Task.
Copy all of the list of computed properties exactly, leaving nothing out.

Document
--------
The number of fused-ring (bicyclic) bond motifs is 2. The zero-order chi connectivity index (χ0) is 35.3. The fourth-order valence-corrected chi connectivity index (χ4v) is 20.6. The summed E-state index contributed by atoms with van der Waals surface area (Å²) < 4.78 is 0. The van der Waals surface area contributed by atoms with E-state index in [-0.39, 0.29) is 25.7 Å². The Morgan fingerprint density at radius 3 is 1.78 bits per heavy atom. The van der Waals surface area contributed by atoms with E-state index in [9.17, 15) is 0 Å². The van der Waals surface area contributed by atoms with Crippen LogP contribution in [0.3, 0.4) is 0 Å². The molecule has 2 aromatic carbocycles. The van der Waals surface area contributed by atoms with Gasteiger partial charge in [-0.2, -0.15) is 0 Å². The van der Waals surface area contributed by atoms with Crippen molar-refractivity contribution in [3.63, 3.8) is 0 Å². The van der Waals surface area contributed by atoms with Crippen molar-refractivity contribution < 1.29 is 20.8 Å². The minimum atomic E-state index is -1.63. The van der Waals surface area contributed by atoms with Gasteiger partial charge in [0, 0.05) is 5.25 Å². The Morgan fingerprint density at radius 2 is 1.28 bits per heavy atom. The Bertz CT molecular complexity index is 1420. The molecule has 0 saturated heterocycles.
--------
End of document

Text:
The number of fused-ring (bicyclic) bond motifs is 2. The zero-order chi connectivity index (χ0) is 35.3. The fourth-order valence-corrected chi connectivity index (χ4v) is 20.6. The summed E-state index contributed by atoms with van der Waals surface area (Å²) < 4.78 is 0. The van der Waals surface area contributed by atoms with E-state index in [-0.39, 0.29) is 25.7 Å². The Morgan fingerprint density at radius 3 is 1.78 bits per heavy atom. The van der Waals surface area contributed by atoms with E-state index in [9.17, 15) is 0 Å². The van der Waals surface area contributed by atoms with Crippen LogP contribution in [0.3, 0.4) is 0 Å². The molecule has 2 aromatic carbocycles. The van der Waals surface area contributed by atoms with Gasteiger partial charge in [-0.2, -0.15) is 0 Å². The van der Waals surface area contributed by atoms with Crippen molar-refractivity contribution in [3.63, 3.8) is 0 Å². The van der Waals surface area contributed by atoms with Crippen molar-refractivity contribution < 1.29 is 20.8 Å². The minimum atomic E-state index is -1.63. The van der Waals surface area contributed by atoms with Gasteiger partial charge in [0, 0.05) is 5.25 Å². The Morgan fingerprint density at radius 2 is 1.28 bits per heavy atom. The Bertz CT molecular complexity index is 1420. The molecule has 0 saturated heterocycles.